Where language took me…
My maternal grandparents retired to Century Towers apartments, Sunny Isles Beach, Florida. I treated it like a second home as a child into my teens.
My crew was the over seventy crowd.
I never saw other grandkids visiting their grandparents like I did.
Backgammon, shuffleboard, early bird specials, rummy, walks on the beach… I enjoyed the benefits of early retirement before I ever started working!
Then one day, I heard French at the pool.
“À la piscine!” a girl my age shouted to a boy who looked like her brother.
As an only child hanging out with people seven-times my age, I was captivated by the intimacy of children raised together. I so wanted to play with them.
When kids cannot communicate verbally, they find other ways.
An overweight man, the shape of Hitchcock in profile, eased himself into the pool. The French girl and I shared a giggle, a "look at how fat he is!" eye roll.
It’s such a vivid memory. And yet, I feel bad about it. Kids can be mean.
Which brings me to the difference between Pop and Soda.
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I grew up on the East Coast where we called it Soda…
Not soda-pop, not soft drink. Maybe the brand name: Coke, Dr. Pepper, Sprite, Fresca, Tab... I never touched Pepsi.
Definitely not Pop.
We moved from Washington DC to Michigan when I was seven. I had no friends… I’m noticing a theme!
The Midwest was as foreign to me as France.
I didn’t think of Michigan as the Midwest. Didn’t think of Michigan at all. Or the Midwest. Or the West Coast.
While I was not interested in where Michigan was on the map…
I was interested in making friends. I made an effort to go to birthday parties, Chuck E Cheese, Theatre Organ Pizza & Pipes, and roller rinks.
It took some time before I noticed kids would react when I ordered soda.
“Ha ha, did you hear that? Soh-Duh!” they’d laugh.
“Why? What do you call it?” I asked.
“Paap!” they’d say with authority.
Apparently, I also hyper-accentuated my G’s.
“Why do you say, Hayn-Gher?” they’d ask.
I began hiding my G’s. Even now I’ll say, “I’m han(g)ing my coat on a han(g)er.”
Four years later, we moved back east to Baltimore.
“Ha ha, did you hear that? Paap!” they’d laugh.
At that point, how I pronounced soda or pop was a non-issue. I was too confused by preppies who said my feathered hair, purple and yellow mascara, and tight jeans with rhinestone studs made me a 12-year-old slut.
Kids can be mean!
YOUR TURN: Where does LANGUAGE take you?
Share your musings in 150 - 200 words. PS: One contributor sent a message praising the restraint of the word count. She said it was like “cutting your hair after a break-up”, which I think is a great way to look at it. I write in Word and check the word count there, but there are word count apps if you want to play.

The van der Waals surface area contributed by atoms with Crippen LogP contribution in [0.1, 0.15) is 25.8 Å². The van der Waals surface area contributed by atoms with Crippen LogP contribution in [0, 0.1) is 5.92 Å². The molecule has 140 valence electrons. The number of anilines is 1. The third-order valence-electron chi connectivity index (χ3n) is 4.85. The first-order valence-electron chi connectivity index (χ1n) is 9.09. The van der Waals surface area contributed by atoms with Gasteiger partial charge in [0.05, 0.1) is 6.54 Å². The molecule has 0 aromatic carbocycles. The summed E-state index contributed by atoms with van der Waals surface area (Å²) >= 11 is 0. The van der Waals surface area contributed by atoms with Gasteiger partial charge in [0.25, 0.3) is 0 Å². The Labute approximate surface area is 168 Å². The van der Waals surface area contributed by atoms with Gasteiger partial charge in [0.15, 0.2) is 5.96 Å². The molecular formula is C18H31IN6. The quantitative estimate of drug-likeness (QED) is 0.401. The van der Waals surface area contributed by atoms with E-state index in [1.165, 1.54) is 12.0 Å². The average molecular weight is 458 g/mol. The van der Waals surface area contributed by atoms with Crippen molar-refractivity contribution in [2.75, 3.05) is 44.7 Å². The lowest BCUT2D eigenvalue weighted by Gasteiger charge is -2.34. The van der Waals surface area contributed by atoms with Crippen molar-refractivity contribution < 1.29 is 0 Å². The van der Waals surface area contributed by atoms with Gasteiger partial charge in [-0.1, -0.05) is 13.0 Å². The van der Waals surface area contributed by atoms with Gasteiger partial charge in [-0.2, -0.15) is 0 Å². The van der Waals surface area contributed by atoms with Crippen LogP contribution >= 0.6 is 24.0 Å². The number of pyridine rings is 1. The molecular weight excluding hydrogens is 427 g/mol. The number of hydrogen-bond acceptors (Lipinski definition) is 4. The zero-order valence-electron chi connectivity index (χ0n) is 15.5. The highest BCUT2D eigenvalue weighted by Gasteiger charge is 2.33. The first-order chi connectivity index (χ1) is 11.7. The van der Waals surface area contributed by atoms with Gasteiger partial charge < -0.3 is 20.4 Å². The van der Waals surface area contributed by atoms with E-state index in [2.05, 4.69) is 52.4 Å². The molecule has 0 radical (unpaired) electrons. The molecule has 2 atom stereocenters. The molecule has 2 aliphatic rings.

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I'm twelve going on thirteen, and the French teacher has called on me to recite the dialogue from memory. I stand beside my desk and wipe sweaty palms on my dress. The room is deathly still, all eyes on me. Mother and I had practiced the night before. As usual, she donned her beret and butchered the vocabulary words, probably on purpose so I could correct her. But for recitation, I needed to hear the words spoken by someone who knew how to pronounce them. As Henry Higgins said in My Fair Lady: "The French don't care what they do actually, as long as they pronounce it properly." So, there I was, standing in the classroom, seeing the dialogue in my head, and speaking the lines. Until this: "Tant Mieux." I can see it, I can see it, but how do you say it? Don't pronounce the t at the end of the first word, but the second? Too many vowels. Everyone waited. And waited. And waited. My body became as cold as my face was hot. Finally, the French teacher prompted me. Tant Mieux - so much the better! Mercy. Merci. Hand me my beret, won't you?
The accent can make the difference.
The trio awoke, a few hours post-performance. Too early in the morning to escape a cider headache earned from the last night’s gig in a cramped Basque bar outside of San Sebastian. Antonio Luis (drums) took responsibility and drove the tour van across the border into southern France. The border crossing was a first for Antonio, who had never left Spain. 9 hours later in Paris, Jorge (bass) and Eric (guitar/vocals) failed to convince a tired and culture-shocked Antonio to leave his hotel room in the 14th arrondissement for their short appearance at Le Pop-In. “Don’t worry, I get it. We’ve got this,” said Eric. “It’s only a 20-minute slot, we’ll go acoustic.”
The duo performed to a sweaty and packed basement. After the set, an announcer’s voice boomed out of the main sound system. “Thank you. That’s it. You’re geeks. Geeks. Geeks!” Eric stood stunned. Was it the acoustic set in a rowdy room? Too soft? Is this guy serious? What nerve!
“Gigs. He is asking if you have any upcoming gigs,” Mich (manager) shouted from the front row. Confidence restored. “Oh. Ah, yes. We’re off to Gent and Amsterdam. See you there!”